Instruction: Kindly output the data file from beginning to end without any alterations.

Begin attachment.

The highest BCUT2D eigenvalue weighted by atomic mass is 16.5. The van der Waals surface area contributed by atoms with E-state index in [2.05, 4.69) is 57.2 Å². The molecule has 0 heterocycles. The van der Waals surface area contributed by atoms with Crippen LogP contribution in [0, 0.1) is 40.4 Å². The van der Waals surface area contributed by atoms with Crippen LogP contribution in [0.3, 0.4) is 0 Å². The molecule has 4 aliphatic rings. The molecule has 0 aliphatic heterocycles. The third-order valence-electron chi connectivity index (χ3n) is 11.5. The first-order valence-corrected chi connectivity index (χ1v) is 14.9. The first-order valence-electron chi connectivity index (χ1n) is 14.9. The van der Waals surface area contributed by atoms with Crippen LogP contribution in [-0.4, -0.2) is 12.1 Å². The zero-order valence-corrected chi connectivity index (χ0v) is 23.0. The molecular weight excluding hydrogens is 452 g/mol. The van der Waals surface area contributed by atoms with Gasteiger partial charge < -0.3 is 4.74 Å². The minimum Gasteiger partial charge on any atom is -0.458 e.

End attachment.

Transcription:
The highest BCUT2D eigenvalue weighted by atomic mass is 16.5. The van der Waals surface area contributed by atoms with E-state index in [2.05, 4.69) is 57.2 Å². The molecule has 0 heterocycles. The van der Waals surface area contributed by atoms with Crippen LogP contribution in [0, 0.1) is 40.4 Å². The van der Waals surface area contributed by atoms with Crippen LogP contribution in [0.3, 0.4) is 0 Å². The molecule has 4 aliphatic rings. The molecule has 0 aliphatic heterocycles. The third-order valence-electron chi connectivity index (χ3n) is 11.5. The first-order valence-corrected chi connectivity index (χ1v) is 14.9. The first-order valence-electron chi connectivity index (χ1n) is 14.9. The van der Waals surface area contributed by atoms with Crippen LogP contribution in [-0.4, -0.2) is 12.1 Å². The zero-order valence-corrected chi connectivity index (χ0v) is 23.0. The molecular weight excluding hydrogens is 452 g/mol. The van der Waals surface area contributed by atoms with Gasteiger partial charge < -0.3 is 4.74 Å². The minimum Gasteiger partial charge on any atom is -0.458 e.